That schedule would not be staggered and would start from the August 1 date, meaning the helmets would come on around mid-August, and pads would follow a week later with no preseason games already stipulated. 

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No matter what the finished product for training camp ultimately looks like, however, 2020 is going to be about the veterans, something Pederson foreshadowed back in the spring.

"I think early on in this season, this becomes a veteran-laden football season," the Eagles coach admitted. "Football teams are going to have to rely on their veteran players."

As for preseason games being eliminated, to be blunt, they were becoming less and less meaningful anyway since coaches figured out about midway through the 2011 CBA that the cost-benefit analysis had been shifted from evaluation to health.

More than one NFL coach has explained to me that you can’t prepare how you want anyway so why not get to Week 1 as healthy as possible? That, along with the realization that scripted practices are a better working environment to teach than hoping a situation you want to work on pops up in a dress rehearsal, was turning exhibitions into nothing more than necessary evils.

That said, human nature is still a part of all of this and if a player did flash in a preseason game, the opportunity to get noticed remained in play. That was proven last summer in Philadelphia when Daeshon Hall entered camp as a long shot and dominated so thoroughly in the preseason that the Eagles were forced to keep him.

An undrafted free agent or a young unproven player who needs to make a splash this time around to earn a roster spot simply no longer has the pool provided in which to make it.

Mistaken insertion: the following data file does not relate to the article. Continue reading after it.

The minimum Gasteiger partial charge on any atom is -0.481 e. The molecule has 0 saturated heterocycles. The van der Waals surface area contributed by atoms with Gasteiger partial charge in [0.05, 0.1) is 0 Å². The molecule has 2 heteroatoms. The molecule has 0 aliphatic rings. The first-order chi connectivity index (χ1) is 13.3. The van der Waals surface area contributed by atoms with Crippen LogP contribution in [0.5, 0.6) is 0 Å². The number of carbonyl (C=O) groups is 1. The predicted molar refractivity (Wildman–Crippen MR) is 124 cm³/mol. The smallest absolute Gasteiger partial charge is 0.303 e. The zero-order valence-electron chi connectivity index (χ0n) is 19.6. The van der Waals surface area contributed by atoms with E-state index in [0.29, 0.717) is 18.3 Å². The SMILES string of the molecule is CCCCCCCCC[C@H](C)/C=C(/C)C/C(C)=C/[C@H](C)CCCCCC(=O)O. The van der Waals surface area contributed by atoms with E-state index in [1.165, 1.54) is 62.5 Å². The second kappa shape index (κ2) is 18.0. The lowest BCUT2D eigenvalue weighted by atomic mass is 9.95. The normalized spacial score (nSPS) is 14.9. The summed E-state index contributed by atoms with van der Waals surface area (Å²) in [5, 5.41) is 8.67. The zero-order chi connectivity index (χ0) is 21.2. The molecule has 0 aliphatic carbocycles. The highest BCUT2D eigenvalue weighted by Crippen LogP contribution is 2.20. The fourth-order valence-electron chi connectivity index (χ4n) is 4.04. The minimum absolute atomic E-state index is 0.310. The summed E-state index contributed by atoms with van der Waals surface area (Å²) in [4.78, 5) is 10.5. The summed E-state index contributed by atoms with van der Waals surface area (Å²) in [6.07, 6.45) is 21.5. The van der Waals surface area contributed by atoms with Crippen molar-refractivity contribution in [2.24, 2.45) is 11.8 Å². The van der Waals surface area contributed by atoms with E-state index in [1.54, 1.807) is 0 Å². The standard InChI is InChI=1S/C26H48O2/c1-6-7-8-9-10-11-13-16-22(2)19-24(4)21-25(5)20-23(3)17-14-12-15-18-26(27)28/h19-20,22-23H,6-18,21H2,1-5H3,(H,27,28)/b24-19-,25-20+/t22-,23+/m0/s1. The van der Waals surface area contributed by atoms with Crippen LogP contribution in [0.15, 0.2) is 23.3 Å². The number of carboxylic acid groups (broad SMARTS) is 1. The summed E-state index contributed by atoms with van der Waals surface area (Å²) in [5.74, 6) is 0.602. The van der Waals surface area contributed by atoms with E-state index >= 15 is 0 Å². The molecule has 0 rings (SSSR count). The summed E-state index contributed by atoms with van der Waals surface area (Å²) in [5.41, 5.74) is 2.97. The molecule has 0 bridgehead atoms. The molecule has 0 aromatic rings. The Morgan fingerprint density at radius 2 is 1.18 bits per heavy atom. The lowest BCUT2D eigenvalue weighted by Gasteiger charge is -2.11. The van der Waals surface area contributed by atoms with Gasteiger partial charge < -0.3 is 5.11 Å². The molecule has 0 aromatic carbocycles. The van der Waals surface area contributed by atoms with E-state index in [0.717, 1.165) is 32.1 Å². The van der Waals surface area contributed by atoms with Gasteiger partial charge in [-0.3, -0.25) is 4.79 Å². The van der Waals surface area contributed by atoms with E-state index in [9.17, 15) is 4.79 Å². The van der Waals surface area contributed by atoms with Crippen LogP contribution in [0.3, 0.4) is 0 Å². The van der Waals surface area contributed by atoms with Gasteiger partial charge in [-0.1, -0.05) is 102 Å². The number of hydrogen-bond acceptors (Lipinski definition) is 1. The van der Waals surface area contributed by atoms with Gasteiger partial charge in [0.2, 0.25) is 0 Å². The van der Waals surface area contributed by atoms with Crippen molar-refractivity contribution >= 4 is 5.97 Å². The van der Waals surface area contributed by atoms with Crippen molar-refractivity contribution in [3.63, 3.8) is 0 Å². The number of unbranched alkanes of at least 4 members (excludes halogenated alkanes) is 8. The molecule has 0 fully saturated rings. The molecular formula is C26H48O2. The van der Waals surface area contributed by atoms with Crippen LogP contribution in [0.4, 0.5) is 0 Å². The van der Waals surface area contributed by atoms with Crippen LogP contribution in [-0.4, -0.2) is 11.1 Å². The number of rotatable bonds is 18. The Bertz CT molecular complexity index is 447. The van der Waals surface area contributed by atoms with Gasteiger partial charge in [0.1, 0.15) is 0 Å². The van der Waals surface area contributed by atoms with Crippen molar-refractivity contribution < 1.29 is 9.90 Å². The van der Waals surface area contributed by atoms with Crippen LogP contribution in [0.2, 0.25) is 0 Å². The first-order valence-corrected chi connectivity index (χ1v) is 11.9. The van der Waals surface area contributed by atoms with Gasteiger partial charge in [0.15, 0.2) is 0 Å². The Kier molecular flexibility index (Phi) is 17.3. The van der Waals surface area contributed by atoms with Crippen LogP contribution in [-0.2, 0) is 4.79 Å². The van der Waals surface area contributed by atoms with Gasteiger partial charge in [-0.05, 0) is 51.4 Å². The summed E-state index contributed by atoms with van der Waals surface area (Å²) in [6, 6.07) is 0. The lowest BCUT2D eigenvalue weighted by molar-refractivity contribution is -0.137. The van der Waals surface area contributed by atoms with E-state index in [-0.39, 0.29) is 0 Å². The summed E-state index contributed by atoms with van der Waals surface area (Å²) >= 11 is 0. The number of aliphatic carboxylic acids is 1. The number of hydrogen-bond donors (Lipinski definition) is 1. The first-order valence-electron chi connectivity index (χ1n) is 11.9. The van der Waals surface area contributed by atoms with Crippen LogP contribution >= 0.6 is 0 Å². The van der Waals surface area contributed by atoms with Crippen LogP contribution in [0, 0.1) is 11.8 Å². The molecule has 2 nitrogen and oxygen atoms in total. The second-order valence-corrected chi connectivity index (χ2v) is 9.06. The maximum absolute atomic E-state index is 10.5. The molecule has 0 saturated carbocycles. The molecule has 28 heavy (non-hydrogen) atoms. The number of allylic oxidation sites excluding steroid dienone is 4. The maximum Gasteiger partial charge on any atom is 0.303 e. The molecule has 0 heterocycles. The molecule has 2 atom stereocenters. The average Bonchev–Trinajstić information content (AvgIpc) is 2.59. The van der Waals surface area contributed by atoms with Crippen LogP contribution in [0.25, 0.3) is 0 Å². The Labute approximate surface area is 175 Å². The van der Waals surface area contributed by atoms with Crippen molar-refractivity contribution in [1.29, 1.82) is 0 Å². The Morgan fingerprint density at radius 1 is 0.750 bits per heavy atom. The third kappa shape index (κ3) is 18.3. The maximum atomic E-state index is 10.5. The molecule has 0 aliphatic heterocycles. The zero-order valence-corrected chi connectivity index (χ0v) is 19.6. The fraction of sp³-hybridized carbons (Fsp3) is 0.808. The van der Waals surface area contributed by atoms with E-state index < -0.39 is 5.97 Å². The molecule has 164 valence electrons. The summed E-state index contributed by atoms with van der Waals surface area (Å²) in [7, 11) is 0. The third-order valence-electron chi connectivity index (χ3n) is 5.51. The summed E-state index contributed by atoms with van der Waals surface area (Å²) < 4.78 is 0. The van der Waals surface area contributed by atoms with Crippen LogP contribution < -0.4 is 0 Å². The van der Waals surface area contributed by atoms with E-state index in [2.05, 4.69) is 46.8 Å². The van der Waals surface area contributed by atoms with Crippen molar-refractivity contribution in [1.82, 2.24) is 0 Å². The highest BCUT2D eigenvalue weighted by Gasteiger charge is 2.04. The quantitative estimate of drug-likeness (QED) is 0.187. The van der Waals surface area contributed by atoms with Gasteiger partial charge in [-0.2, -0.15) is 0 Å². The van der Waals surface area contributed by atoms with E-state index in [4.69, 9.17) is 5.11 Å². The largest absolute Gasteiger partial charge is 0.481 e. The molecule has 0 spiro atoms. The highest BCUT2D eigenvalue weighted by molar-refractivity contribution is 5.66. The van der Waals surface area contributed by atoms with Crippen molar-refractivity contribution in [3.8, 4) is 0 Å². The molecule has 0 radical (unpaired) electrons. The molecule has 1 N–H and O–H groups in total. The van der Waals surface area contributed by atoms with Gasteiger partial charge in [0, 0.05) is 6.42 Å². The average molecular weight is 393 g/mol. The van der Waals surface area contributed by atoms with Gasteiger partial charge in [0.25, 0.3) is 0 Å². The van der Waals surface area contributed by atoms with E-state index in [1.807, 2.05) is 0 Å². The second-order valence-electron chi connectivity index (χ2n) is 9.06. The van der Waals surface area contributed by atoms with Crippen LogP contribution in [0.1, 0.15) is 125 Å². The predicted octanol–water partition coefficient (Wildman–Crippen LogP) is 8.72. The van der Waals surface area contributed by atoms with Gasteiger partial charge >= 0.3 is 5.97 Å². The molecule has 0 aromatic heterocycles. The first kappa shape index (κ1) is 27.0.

Like a lot of avenues in life, however, when one door is slammed shut, another just might open. In this instance that will be expanded practice squads. Already set to jump from 10 to 12 under the terms of the new CBA, a further COVID-19 adjustment is coming with maybe up to four additional spots and the ability to hand them to players with significant experience.

So, while it’s true personnel departments will be relying on their original evaluations to make early roster decisions, a foot in the door will unveil an opportunity, just in a different fashion than we’re all used to.

“The goal is about getting better each day and the rest should take care of itself,” a first-year player with the Green Bay Packers told “You can’t worry about the numbers.”

The path might be different but the sentiment behind finding it never changes.

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John McMullen is the NFL Insider for JAKIB Media and also contributes Eagles and NFL coverage for PhillyVoice and You can reach him at

Follow John on Twitter: @JFMcMullen

You can listen to John during the week on @SIRIUSXM’s Tony Bruno Show with Harry Mayes, every Tuesday and Thursday with Eytan Shander on @SBNationRadio.